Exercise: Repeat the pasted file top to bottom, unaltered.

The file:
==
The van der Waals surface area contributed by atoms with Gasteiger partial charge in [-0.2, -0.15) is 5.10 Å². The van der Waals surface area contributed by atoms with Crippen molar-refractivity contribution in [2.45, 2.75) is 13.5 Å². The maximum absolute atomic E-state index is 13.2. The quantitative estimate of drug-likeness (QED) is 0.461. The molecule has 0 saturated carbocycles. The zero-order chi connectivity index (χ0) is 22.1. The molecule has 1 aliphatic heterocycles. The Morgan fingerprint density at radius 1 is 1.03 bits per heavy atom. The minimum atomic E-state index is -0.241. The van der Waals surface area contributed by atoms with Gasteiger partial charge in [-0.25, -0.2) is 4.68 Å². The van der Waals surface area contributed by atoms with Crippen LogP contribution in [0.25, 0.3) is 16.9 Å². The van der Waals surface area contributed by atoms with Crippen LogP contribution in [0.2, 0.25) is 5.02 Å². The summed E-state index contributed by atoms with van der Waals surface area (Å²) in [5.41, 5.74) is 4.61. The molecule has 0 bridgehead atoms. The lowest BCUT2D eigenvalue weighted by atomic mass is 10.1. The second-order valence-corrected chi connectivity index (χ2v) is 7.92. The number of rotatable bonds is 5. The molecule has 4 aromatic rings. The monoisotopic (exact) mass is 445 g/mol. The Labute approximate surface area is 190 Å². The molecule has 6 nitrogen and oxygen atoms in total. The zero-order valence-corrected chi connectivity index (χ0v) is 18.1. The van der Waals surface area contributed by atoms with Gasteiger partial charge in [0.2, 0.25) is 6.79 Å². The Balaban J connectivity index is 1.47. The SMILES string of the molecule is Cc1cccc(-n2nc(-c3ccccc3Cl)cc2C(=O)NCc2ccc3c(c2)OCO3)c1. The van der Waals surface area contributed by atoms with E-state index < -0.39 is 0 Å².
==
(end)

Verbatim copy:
The van der Waals surface area contributed by atoms with Gasteiger partial charge in [-0.2, -0.15) is 5.10 Å². The van der Waals surface area contributed by atoms with Crippen molar-refractivity contribution in [2.45, 2.75) is 13.5 Å². The maximum absolute atomic E-state index is 13.2. The quantitative estimate of drug-likeness (QED) is 0.461. The molecule has 0 saturated carbocycles. The zero-order chi connectivity index (χ0) is 22.1. The molecule has 1 aliphatic heterocycles. The Morgan fingerprint density at radius 1 is 1.03 bits per heavy atom. The minimum atomic E-state index is -0.241. The van der Waals surface area contributed by atoms with Gasteiger partial charge in [-0.25, -0.2) is 4.68 Å². The van der Waals surface area contributed by atoms with Crippen LogP contribution in [0.25, 0.3) is 16.9 Å². The van der Waals surface area contributed by atoms with Crippen LogP contribution in [0.2, 0.25) is 5.02 Å². The summed E-state index contributed by atoms with van der Waals surface area (Å²) in [5.41, 5.74) is 4.61. The molecule has 0 bridgehead atoms. The lowest BCUT2D eigenvalue weighted by atomic mass is 10.1. The second-order valence-corrected chi connectivity index (χ2v) is 7.92. The number of rotatable bonds is 5. The molecule has 4 aromatic rings. The monoisotopic (exact) mass is 445 g/mol. The Labute approximate surface area is 190 Å². The molecule has 6 nitrogen and oxygen atoms in total. The zero-order valence-corrected chi connectivity index (χ0v) is 18.1. The van der Waals surface area contributed by atoms with Gasteiger partial charge in [0.2, 0.25) is 6.79 Å². The Balaban J connectivity index is 1.47. The SMILES string of the molecule is Cc1cccc(-n2nc(-c3ccccc3Cl)cc2C(=O)NCc2ccc3c(c2)OCO3)c1. The van der Waals surface area contributed by atoms with E-state index < -0.39 is 0 Å².